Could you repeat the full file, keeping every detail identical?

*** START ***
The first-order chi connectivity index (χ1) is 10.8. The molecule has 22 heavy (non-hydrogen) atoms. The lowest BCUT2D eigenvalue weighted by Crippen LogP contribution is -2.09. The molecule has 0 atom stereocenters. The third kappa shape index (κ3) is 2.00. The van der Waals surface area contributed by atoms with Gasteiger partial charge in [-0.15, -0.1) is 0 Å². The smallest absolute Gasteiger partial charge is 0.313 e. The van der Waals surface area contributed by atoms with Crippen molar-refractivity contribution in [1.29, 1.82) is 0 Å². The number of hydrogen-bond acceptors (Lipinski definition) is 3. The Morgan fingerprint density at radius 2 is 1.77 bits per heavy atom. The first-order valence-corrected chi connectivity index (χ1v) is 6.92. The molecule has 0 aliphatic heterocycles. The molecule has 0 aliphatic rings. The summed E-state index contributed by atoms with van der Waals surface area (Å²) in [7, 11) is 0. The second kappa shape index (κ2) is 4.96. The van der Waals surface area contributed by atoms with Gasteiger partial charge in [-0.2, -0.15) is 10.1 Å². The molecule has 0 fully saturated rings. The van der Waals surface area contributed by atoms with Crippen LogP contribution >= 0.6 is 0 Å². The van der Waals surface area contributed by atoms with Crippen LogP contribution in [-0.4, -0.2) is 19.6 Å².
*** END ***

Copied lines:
The first-order chi connectivity index (χ1) is 10.8. The molecule has 22 heavy (non-hydrogen) atoms. The lowest BCUT2D eigenvalue weighted by Crippen LogP contribution is -2.09. The molecule has 0 atom stereocenters. The third kappa shape index (κ3) is 2.00. The van der Waals surface area contributed by atoms with Gasteiger partial charge in [-0.15, -0.1) is 0 Å². The smallest absolute Gasteiger partial charge is 0.313 e. The van der Waals surface area contributed by atoms with Crippen molar-refractivity contribution in [1.29, 1.82) is 0 Å². The number of hydrogen-bond acceptors (Lipinski definition) is 3. The Morgan fingerprint density at radius 2 is 1.77 bits per heavy atom. The first-order valence-corrected chi connectivity index (χ1v) is 6.92. The molecule has 0 aliphatic heterocycles. The molecule has 0 aliphatic rings. The summed E-state index contributed by atoms with van der Waals surface area (Å²) in [7, 11) is 0. The second kappa shape index (κ2) is 4.96. The van der Waals surface area contributed by atoms with Gasteiger partial charge in [-0.2, -0.15) is 10.1 Å². The molecule has 0 fully saturated rings. The van der Waals surface area contributed by atoms with Crippen LogP contribution >= 0.6 is 0 Å². The van der Waals surface area contributed by atoms with Crippen LogP contribution in [-0.4, -0.2) is 19.6 Å².